For SIOR Designees, It Is Connections First, Deals Second
In his early days as a real estate broker, Newmark Knight Frank Executive Managing Director Geoff Kasselman, a SIOR member and a LEED AP, used to hear the managers at Frain Camins & Swartchild talk about SIOR, the Society of Industrial and Office Realtors. As a young professional new in the business he did not know much about the designation at the time, but it sounded prestigious.
“I had come to understand that it is the end-all be-all, the pinnacle of your career,” said Kasselman, now a respected industry veteran. “I came up in the industry with the expectation that ‘when I am finally qualified, I am going to pursue that designation.'”
Thirty years later, after a rigorous application process, decades of volunteerism, and countless friendships and deals, he finds himself leading the organization as the 2017 SIOR Global president. Through this role, he has come to know personally and professionally the true impact SIOR has on one’s career and life and is proud to be a part of one of the 3,100 top real estate brokers in the world.
Prestige aside, it is a cohort that began with a mission of service to the greater good.
SIOR began as SIR, the Society of Industrial Realtors. It was founded in 1941 by Frank G. Binswanger and David T. Houston as part of a need to locate existing and immediately available industrial space that could be utilized for the production of defense and war material. Two hundred brokers became the original charter members, and their World War II wartime efforts helped form the three key tenets of SIOR membership: ability, integrity and sincerity.
To achieve membership today, SIOR applicants must reach consistently high levels of production, go through education courses, pass ethics tests and accumulate glowing colleague recommendations. The designation not only pays off through business referrals, a global support network with top professionals, resources, best practices and branding but also personal connections.
“Membership is expensive. It takes time," Kasselman said. “And once you are in you have to invest in it and yourself.”
For Kasselman, a spirit of service and commitment continues to define SIOR. The organization held its first annual global Service Day on May 8, encouraging members to participate in community service events or efforts through their local chapters. This call to action was a natural evolution for an organization whose members go out of their way to help each other and their communities.
“If you get a call from another SIOR, you treat them like the best client in the entire world,” Kasselman said. “You give him or her a level of service, professional courtesy, responsiveness and information willfully, no strings attached. It always ends up paying back in spades, and we all do that for each other. It’s not required but it’s how the organization has evolved.”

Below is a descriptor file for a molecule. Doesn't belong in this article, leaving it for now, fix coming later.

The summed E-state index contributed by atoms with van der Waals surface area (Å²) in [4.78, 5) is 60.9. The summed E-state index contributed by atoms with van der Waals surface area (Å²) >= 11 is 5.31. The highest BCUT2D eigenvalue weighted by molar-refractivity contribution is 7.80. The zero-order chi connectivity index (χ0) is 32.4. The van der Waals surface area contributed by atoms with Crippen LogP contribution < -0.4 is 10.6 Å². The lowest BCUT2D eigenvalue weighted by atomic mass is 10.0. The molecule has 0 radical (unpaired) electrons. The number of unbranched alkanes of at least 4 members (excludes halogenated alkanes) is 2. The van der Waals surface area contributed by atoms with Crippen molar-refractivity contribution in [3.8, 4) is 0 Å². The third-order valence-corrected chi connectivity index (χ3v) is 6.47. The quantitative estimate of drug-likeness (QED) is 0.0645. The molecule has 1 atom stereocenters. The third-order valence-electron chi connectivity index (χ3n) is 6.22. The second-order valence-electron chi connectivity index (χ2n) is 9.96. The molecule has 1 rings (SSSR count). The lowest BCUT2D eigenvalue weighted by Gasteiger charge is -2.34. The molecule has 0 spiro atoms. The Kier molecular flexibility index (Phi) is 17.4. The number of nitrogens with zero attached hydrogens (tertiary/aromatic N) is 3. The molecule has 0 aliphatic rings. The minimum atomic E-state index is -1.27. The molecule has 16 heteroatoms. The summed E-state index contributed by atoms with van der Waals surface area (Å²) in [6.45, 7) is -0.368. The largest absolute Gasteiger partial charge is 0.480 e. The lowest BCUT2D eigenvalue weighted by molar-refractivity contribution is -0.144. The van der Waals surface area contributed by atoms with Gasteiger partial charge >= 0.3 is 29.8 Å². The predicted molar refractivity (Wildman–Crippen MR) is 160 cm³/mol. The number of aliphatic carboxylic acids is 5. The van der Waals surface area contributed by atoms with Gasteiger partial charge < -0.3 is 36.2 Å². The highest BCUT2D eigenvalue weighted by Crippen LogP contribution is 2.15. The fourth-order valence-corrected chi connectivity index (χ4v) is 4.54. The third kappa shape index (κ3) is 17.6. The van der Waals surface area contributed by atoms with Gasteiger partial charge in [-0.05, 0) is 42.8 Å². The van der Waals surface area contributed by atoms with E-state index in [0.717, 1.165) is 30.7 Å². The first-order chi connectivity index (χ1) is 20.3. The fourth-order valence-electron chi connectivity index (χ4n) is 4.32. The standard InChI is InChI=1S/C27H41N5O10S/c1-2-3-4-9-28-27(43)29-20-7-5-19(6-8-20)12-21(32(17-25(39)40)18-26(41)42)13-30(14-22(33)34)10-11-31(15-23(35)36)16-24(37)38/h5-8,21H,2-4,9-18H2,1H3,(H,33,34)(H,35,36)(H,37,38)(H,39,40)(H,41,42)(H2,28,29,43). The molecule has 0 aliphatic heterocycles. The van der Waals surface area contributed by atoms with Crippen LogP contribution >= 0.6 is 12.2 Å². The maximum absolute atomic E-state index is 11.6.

The SIOR of today represents a network of high-achieving brokers ready and willing to share their knowledge and best practices. In an industry based on individual merit, and in the case of SIOR, individual membership, that level of camaraderie can be rare.
Kasselman wants young brokers to feel an excitement about striving to be a member. As president, he established three task forces designed to introduce real estate to students and postgrads, grooming future applicants and showing how the organization can continually evolve to meet the needs of modern real estate practices.
“These three task forces will define the future of SIOR for years to come,” Kasselman said.
One young broker to recently become a member of SIOR is Hanna Langholz Wilson Ellis Vice President Amy Broadhurst. Broadhurst knows the impact of SIOR well. She took advantage of a SIOR Candidate Membership program, which is designed for industrial and office brokers to work toward qualifying for the SIOR designation within five years, all while granting her access to designees and SIOR’s courses.
She said she was welcomed in from day one.
“Through the Candidate Membership I could go to the conferences and take part for a much lesser cost, but still get the exposure,” Broadhurst said. “As a Candidate Member, I still felt like I was a part of the organization because I was treated the same way.”
Now a full member, Broadhurst adds the SIOR designation to her professional title, and has amplified her involvement.
“I now feel like I am a part of the brotherhood in terms of providing insight and expertise, whether locally or nationally,” she said. “Having the SIOR designation after your name adds an additional level of respect. I’m proud of it.”
Broadhurst said members welcome her advice and that of other younger initiates.
“The more you are involved in the organization, the more exposure you have to the members who not only have decades of experience but also those who are dealing with the same problems or dynamics that you are facing,” she said. “It provides a local but also national platform from which to view issues from all perspectives. The only way you get that is by being involved and taking full advantage of the services and programs SIOR offers.”
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